San Francisco Community Fishing Association
Sixty years ago, when state and federal agencies built the dams that dewatered the second largest river in California, it might have seemed like a good idea. Now we know better. It was a disaster for salmon and salmon fishermen. Nearly 95 percent of San Joaquin’s flow was diverted. Sixty miles of river ran dry and the salmon – one of California’s most productive runs – was wiped out.
Since then, salmon fishermen have nearly been wiped out as well.
We’ve lost 90 percent of the fleet because of excessive water diversions and poor water management policies that continually put salmon last despite clear scientific evidence and laws that should have supported our fisheries. It is time get back to a sense of balance. We have that chance now because of the San Joaquin River Restoration Agreement. We just need our fish agencies to get off the dime and reintroduce our spring and fall runs like they promised.
It has been more than six years since we won the eighteen-year court battle over the dewatering of the San Joaquin River. The court sided with us – salmon fishermen and our allies, like the Natural Resources Defense Council and the Pacific Coast Federation of Fishermen’s Associations – and ruled that the fish and salmon management agencies need to restore and maintain fish populations in good condition in the main stem of the San Joaquin River below Friant Dam to the confluence of the Merced River, including naturally-reproducing and self-sustaining populations of salmon and other fish.
Chinook Salmon spawning, Photo Credit: Zureks
The resulting San Joaquin River Restoration Settlement Agreement (SJRRSA) called for an extensive multi-agency effort to put enough water back in the river to support fall and spring Chinook salmon runs. These agencies, California Department of Fish and Wildlife, Bureau of Reclamation, U.S. Fish and Wildlife, National Marine Fisheries Service, and the California Department of Water Resources, all committed to a salmon reintroduction that was supposed to begin by 2012.
It has been six years since this decision. Six years is more than a reasonable amount of time to study, make initial improvements, get permits, and create a reintroduction plan for a river that used to be the life and blood of Central Valley salmon. For them not to have used those years to compete the necessary steps is a fundamental, unacceptable outcome.
But it gets worse. Last summer, all the necessary permits to reintroduce the spring-run Chinook were in place. Then, out of nowhere, the National Marine Fisheries Service announced they weren’t even within six months of where they should have been, but needed an additional year and a half.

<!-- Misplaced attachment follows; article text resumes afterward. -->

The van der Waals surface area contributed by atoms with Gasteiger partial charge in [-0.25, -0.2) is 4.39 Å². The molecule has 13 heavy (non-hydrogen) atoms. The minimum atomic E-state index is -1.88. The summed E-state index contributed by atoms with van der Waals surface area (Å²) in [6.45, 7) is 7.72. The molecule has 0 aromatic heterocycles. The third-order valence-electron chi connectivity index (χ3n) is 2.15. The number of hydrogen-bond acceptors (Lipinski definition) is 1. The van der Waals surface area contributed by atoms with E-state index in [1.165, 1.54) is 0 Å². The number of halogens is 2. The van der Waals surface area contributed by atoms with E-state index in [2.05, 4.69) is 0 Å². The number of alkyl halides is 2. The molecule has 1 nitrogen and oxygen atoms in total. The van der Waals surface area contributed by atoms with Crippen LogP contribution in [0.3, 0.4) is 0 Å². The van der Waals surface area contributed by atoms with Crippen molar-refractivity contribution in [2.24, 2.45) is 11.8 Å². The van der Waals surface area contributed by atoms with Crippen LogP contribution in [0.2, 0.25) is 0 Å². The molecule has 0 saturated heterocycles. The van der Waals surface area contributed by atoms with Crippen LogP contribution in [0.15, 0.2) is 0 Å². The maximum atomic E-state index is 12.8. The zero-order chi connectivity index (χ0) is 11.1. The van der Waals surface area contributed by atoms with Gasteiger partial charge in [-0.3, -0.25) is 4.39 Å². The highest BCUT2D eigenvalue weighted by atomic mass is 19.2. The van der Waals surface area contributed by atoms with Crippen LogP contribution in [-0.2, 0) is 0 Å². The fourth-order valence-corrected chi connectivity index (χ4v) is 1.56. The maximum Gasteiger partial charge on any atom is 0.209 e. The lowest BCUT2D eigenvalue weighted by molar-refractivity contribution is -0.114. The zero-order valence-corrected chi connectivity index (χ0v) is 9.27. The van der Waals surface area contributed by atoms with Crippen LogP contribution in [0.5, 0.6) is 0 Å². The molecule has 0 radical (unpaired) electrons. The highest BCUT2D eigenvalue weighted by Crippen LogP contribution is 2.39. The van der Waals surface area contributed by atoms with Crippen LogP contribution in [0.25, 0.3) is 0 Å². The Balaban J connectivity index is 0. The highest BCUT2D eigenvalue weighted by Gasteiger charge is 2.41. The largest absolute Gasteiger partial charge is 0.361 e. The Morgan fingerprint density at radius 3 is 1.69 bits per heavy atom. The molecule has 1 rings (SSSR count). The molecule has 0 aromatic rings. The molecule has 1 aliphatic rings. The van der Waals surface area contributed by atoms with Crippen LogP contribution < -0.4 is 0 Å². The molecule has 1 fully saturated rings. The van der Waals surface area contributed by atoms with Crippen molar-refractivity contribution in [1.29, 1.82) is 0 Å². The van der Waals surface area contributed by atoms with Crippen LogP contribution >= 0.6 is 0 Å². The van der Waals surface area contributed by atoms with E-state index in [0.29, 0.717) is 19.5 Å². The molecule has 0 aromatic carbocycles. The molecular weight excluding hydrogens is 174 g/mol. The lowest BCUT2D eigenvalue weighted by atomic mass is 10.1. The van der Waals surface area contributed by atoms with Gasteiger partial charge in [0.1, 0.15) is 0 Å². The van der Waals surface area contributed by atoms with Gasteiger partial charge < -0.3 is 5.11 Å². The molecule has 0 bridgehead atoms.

Clearly there are communication and coordination problems among the implementing agencies. Clearly reintroduction of salmon has not been a priority. But we cannot wait any longer. We need our San Joaquin River salmon.
Please do not misunderstand – the San Joaquin River Restoration Program is not a failure. It is not coming apart. In fact, the responsible agencies have made great accomplishments in terms of water supply projects and flood protections. The failure lies in that they are seemingly unable to organize themselves to take necessary steps to make the right levels of improvements to reintroduce salmon. They are failing in their commitments to the fishermen. Now we need fishermen to help make clear that failing is not acceptable.
The fish belong in that river. What happened to that river is a crime against nature.
Now we need to get on with the business of restoring the runs. The agencies all agreed to the terms of the SJRRSA and of the reintroduction of salmon. It is not just the moral thing to do – salmon belong in rivers with water – it is their legal obligation both under the restoration agreement and the Public Trust Doctrine.
The Public Trust doctrine holds that certain natural resources belong to all, and cannot be privately owned or controlled because of their inherent importance to each individual and society as a whole. This means the San Joaquin River, its water, and its salmon, all belong to us: the people of California. A clear declaration of public ownership, the doctrine means that public rights are superior over private rights for critical resources, like water. It gives the state of California the affirmative duties of the trustee to manage our natural resources for the benefit of present and future generations. The doctrine embodies key principles of environmental protection, stewardship, communal responsibility, and sustainability.
We, the people of California, have a right to have clean water in the San Joaquin River, and healthy enough habitat to support runs of Chinook salmon. It is also the right of Californians to get to eat our salmon. Chinook, or king, salmon is the best food California produces. It is the food of the gods. All we need to do is keep our rivers healthy and get out of the way; the fish do the rest.
Larry Collins fished commercially for salmon and Dungeness crab for 30 years before he helped start the San Francisco Community Fishing Association. He is PCFFA Vice-President, President of the San Francisco Crab Boat Owners Association, and as a vocal advocate for maintaining our Public Trust fisheries resources is regularly sought after for his opinions on Bay Area fisheries issues.